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Breaking a wall, roof, door, etc., A14(19) Revised Penal Code

1. Concept

Breaking a wall, roof, floor, door or window, as an aggravating circumstance under the Revised Penal Code – refers to the circumstance when the commission of the crime is preceded by breaking a wall, roof, floor, door or window

a. Legal basis

Article 14. Aggravating circumstances. - The following are aggravating circumstances:

19. That as a means to the commission of a crime a wall, roof, floor, door, or window be broken.

(Revised Penal Code)

2. Wall, roof, floor, door, or window be broken

For the aggravating circumstance of breaking a wall, roof, floor, door or window, the offender did so as a means to committing the crime.

a. As a means to committing the crime

That the breaking was used as a means to commit the crime necessarily follows that the crime would not have been committed fi there was no breaking. Otherwise stated, the breaking is an antecedent for the commission of the crime – i.e. the breaking happens first before the crime.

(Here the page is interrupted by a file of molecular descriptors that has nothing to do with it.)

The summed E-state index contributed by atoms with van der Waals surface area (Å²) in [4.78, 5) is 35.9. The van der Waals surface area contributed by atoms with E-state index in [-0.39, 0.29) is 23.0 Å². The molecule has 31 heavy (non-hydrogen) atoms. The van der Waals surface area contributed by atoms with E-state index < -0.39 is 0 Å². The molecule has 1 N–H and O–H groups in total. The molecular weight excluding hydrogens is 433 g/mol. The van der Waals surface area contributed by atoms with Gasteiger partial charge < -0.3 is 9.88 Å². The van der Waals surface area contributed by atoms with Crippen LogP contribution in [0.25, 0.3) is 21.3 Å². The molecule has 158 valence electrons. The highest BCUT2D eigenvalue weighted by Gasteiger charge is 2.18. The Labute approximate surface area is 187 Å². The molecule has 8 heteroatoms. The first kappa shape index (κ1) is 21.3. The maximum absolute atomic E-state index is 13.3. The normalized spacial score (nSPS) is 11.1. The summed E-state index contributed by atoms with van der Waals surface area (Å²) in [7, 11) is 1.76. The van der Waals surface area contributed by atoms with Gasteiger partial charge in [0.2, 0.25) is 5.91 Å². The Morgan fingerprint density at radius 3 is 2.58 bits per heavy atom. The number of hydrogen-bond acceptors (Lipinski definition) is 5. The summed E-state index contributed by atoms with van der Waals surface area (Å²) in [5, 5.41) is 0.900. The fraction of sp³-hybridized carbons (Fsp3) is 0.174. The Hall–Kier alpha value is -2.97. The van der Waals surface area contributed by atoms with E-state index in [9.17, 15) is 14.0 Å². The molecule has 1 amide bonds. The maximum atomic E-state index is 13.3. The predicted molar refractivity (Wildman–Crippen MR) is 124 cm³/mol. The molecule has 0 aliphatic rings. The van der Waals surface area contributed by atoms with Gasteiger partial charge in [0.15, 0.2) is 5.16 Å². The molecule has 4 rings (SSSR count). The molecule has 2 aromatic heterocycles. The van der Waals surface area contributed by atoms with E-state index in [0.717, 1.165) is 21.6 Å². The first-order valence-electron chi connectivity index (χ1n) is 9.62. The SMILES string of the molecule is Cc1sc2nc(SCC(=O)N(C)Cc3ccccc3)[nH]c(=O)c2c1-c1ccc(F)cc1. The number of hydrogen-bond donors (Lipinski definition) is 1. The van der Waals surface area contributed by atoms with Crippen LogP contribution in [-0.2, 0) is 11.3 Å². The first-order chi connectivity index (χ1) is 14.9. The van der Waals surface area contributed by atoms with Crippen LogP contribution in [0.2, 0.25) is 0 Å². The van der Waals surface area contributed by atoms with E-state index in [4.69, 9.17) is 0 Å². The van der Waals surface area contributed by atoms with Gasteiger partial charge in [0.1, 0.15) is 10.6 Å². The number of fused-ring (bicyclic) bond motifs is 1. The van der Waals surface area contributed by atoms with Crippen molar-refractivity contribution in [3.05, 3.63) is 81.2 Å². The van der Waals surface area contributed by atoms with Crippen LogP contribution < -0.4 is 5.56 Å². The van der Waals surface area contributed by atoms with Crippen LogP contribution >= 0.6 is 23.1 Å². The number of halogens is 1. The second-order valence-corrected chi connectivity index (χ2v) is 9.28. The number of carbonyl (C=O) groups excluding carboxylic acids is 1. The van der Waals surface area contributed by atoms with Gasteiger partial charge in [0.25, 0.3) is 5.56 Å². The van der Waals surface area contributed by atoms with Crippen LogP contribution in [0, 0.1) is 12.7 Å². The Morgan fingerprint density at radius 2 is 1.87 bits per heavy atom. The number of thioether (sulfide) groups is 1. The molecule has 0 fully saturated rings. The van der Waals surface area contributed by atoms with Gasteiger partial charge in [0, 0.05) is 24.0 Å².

Note, however, that the breaking is only an aggravating circumstance, and not an element of a crime. As an aggravating circumstance, its only effect is the increase of the penalties that may be imposed against the offender.

b. If incidental, not aggravating

If the breaking is only incidental or happens after committing the offense, then it is not an aggravating circumstance. In such a case, the breaking was not used as a means or a way to commit the crime.

References

• Title I – Felonies a...

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